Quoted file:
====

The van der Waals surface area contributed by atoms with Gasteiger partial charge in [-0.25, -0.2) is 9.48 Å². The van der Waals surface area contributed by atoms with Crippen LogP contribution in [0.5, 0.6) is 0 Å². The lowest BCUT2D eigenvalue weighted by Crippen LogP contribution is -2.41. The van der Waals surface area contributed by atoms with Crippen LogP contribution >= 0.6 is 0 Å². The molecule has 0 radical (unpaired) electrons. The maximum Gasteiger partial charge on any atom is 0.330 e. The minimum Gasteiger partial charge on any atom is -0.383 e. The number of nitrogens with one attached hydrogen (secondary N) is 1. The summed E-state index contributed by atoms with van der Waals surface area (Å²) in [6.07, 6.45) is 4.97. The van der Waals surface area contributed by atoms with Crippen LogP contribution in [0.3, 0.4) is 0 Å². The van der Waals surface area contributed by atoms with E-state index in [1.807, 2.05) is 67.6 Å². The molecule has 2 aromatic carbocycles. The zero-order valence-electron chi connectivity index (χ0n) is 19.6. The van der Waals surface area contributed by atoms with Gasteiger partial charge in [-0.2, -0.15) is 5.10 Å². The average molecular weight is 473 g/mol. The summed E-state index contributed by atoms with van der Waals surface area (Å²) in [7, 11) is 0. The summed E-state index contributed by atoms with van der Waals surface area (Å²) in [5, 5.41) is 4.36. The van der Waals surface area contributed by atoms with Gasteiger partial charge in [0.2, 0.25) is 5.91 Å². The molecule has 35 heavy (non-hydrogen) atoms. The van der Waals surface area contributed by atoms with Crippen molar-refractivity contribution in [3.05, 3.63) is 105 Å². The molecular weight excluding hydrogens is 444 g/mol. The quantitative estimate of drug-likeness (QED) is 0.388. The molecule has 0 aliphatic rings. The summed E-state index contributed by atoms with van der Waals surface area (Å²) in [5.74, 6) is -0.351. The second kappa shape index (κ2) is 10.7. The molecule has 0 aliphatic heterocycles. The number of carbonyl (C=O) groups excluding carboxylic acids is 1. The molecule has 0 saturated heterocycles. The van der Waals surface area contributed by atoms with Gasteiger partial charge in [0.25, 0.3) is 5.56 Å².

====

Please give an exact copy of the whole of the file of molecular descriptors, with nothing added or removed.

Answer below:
The van der Waals surface area contributed by atoms with Gasteiger partial charge in [-0.25, -0.2) is 9.48 Å². The van der Waals surface area contributed by atoms with Crippen LogP contribution in [0.5, 0.6) is 0 Å². The lowest BCUT2D eigenvalue weighted by Crippen LogP contribution is -2.41. The van der Waals surface area contributed by atoms with Crippen LogP contribution >= 0.6 is 0 Å². The molecule has 0 radical (unpaired) electrons. The maximum Gasteiger partial charge on any atom is 0.330 e. The minimum Gasteiger partial charge on any atom is -0.383 e. The number of nitrogens with one attached hydrogen (secondary N) is 1. The summed E-state index contributed by atoms with van der Waals surface area (Å²) in [6.07, 6.45) is 4.97. The van der Waals surface area contributed by atoms with Crippen LogP contribution in [0.3, 0.4) is 0 Å². The van der Waals surface area contributed by atoms with E-state index in [1.807, 2.05) is 67.6 Å². The molecule has 2 aromatic carbocycles. The zero-order valence-electron chi connectivity index (χ0n) is 19.6. The van der Waals surface area contributed by atoms with Gasteiger partial charge in [-0.2, -0.15) is 5.10 Å². The average molecular weight is 473 g/mol. The summed E-state index contributed by atoms with van der Waals surface area (Å²) in [7, 11) is 0. The summed E-state index contributed by atoms with van der Waals surface area (Å²) in [5, 5.41) is 4.36. The van der Waals surface area contributed by atoms with Gasteiger partial charge in [0.2, 0.25) is 5.91 Å². The molecule has 35 heavy (non-hydrogen) atoms. The van der Waals surface area contributed by atoms with Crippen molar-refractivity contribution in [3.05, 3.63) is 105 Å². The molecular weight excluding hydrogens is 444 g/mol. The quantitative estimate of drug-likeness (QED) is 0.388. The molecule has 0 aliphatic rings. The summed E-state index contributed by atoms with van der Waals surface area (Å²) in [5.74, 6) is -0.351. The second kappa shape index (κ2) is 10.7. The molecule has 0 aliphatic heterocycles. The number of carbonyl (C=O) groups excluding carboxylic acids is 1. The molecule has 0 saturated heterocycles. The van der Waals surface area contributed by atoms with Gasteiger partial charge in [0.25, 0.3) is 5.56 Å².